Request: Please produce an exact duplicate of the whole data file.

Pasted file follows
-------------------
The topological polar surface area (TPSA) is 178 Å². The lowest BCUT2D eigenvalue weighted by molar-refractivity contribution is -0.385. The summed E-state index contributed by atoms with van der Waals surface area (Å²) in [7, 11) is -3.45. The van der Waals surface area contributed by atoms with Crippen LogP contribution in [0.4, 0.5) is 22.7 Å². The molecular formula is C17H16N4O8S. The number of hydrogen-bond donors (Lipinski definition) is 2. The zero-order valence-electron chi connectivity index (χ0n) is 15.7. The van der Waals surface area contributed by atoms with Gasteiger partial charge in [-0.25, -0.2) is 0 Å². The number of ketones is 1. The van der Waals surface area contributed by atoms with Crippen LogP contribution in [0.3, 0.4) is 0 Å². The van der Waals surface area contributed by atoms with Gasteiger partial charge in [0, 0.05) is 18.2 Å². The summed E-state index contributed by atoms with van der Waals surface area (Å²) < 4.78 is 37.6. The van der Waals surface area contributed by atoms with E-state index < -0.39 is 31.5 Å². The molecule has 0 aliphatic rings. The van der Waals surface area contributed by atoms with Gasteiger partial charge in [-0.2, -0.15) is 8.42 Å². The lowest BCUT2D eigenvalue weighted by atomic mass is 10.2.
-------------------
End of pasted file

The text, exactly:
The topological polar surface area (TPSA) is 178 Å². The lowest BCUT2D eigenvalue weighted by molar-refractivity contribution is -0.385. The summed E-state index contributed by atoms with van der Waals surface area (Å²) in [7, 11) is -3.45. The van der Waals surface area contributed by atoms with Crippen LogP contribution in [0.4, 0.5) is 22.7 Å². The molecular formula is C17H16N4O8S. The number of hydrogen-bond donors (Lipinski definition) is 2. The zero-order valence-electron chi connectivity index (χ0n) is 15.7. The van der Waals surface area contributed by atoms with Gasteiger partial charge in [-0.25, -0.2) is 0 Å². The number of ketones is 1. The van der Waals surface area contributed by atoms with Crippen LogP contribution in [0.3, 0.4) is 0 Å². The van der Waals surface area contributed by atoms with Gasteiger partial charge in [0, 0.05) is 18.2 Å². The summed E-state index contributed by atoms with van der Waals surface area (Å²) < 4.78 is 37.6. The van der Waals surface area contributed by atoms with E-state index < -0.39 is 31.5 Å². The molecule has 0 aliphatic rings. The van der Waals surface area contributed by atoms with Gasteiger partial charge in [-0.2, -0.15) is 8.42 Å². The lowest BCUT2D eigenvalue weighted by atomic mass is 10.2.